Emphasizing Intersectionality at the Law School

“So, who’s heard of intersectionality?”

I looked around the room, waiting to see if any hands would rise. It was a Monday in late November; finals were in two weeks, and exam anxiety had begun. Still, dozens of people had joined me in Classroom V to listen to Jenn M. Jackson, a doctoral candidate in the University of Chicago’s Department of Political Science, speak at a lunch talk titled “Intersectionality 101.” But Jackson wasn’t going to let the gathered students, faculty, and administrators sit quietly listening. She sensed the room’s uniform reluctance to speak and expanded upon her initial question: “Or, what do you think about when you think ‘intersectionality’?”

Arms began to shoot up. “Identities.” “Oppression.” “Building inclusive movements.” Jackson listened, jotting down our words on the whiteboard. She drew a large circle around the word “intersectionality” and added each phrase we called out as branches stemming from the central term. This exercise felt unusual. I’ve attended countless lunch talks at the University of Chicago Law School, with fantastic speakers of varied backgrounds lecturing for an hour as students tuck in on provisions. Most lunch talks left some time for questions at the end; rarely did they require audience participation.

Jackson talks with a student

However, this was not an ordinary lunch talk. In the spring of 2018, a student organization known as the Women’s Advocacy Project completed a one-year research project and published a report titled Speak Now: Women, Education, and Achievement at the University of Chicago Law School. The project prompted important dialogues about gendered experiences at the Law School, and when subsequent funds were granted to continue this conversation, I knew I wanted to broaden the discussion with an intersectional lens. After all, no discussion of gender issues is three-dimensional without also involving race, class, sexuality, religion, ability, and the other facets of identity that are intrinsically part of our experiences.

An enormous number of student organizations came together to co-sponsor “Intersectionality 101,” the first in a three-part, yearlong series about how identities intersect in systems of power and marginalization. Twelve affinity and identity-based groups joined in hosting Jackson: the Asian-Pacific American Law Student Association, Black Law Student Association, Latinx Law Student Association, South Asian Law Student Association, Southwest Asian and North Afrikan Law Student Association, Christian Law Society, Dallin H. Oaks Society, Jewish Law Students Association, Muslim Law Students Association, First Generation Professionals, Law Women’s Caucus, and OutLaw.

During the talk, Jackson challenged us to think about how intersectionality applies to our own lives. One student said she wasn’t sure that it did. Another commented that only certain identities are visible: we can see race and age, but other characteristics remain inconspicuous. Together, we traveled through the brief history of intersectionality’s roots, from the Combahee River Collective in 1977, to Kimberlé Crenshaw’s seminal article published in The Legal Forum in 1989, to more recent contributions to legal scholarship.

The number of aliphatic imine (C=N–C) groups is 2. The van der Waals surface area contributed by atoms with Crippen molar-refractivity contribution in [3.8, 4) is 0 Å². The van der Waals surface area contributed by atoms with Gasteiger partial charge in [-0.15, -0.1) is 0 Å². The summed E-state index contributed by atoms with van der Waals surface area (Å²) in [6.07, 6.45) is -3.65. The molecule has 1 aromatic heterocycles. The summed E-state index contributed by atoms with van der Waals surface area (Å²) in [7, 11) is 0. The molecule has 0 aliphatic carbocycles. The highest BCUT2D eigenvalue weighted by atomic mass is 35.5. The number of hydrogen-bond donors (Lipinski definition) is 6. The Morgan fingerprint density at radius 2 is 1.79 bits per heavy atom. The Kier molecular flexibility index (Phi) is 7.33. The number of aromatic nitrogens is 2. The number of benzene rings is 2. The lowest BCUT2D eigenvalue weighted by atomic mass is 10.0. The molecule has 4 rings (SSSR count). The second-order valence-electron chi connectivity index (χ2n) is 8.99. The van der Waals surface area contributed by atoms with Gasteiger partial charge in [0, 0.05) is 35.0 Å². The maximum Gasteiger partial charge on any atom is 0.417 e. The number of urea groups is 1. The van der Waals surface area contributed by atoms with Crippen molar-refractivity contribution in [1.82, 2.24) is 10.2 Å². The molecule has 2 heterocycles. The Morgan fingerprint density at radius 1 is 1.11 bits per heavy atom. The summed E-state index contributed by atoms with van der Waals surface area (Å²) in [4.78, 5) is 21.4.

We also considered how different identities have been historically situated in proximity to power. Drawing four hierarchical buckets on the board, Jackson asked us to think about which identities were closest to and furthest from political power. Again, silence took the room. Before students slowly began to fill the buckets, we acknowledged that it felt awkward and even unacceptable to sort people in this manner. We can’t simply situate ‘white, wealthy, able-bodied men’ at the top and ‘women and people of color’ at the bottom—such positioning excludes many and ignores the nuances of lived experiences. However, we agreed that in order to elevate the group farthest from power, some power would have to be redistributed. Does such redistribution take power away from those closest to it? There would still be a plethora remaining, but any loss of control is still a loss.

Toward the end of the talk, Jackson continued to break tradition by inviting students to split into small groups to discuss how intersectionality applies to our lives. Groups then shared their discussions of quota systems meant to increase diversity, incorporating intersectionality into journal articles, and more. Jackson ended our session with a two-minute reflection paper, where participants noted both the most understandable elements of the lunch talk, and the most challenging. We thought about how to apply what we learned to our personal and academic lives, and we agreed to engage with the most challenging issues after the talk came to a close.

Law does not operate in a void, and law is not objective. Innumerable books and studies have documented the disparate treatment that historically marginalized individuals have suffered in their interactions with the law. An intersectional approach assists in considering why groups of people experience the law differently.

Talking about race, gender, ability, and other elements of identity can be uncomfortable. No one wants to say the wrong thing, and some are reluctant to acknowledge differences at all. But on that November afternoon, we committed to having difficult conversations about intersectionality, and I believe that’s a pretty good place to start.

The next installment of the Intersectionality Series will be on Wednesday, February 20th. Details forthcoming.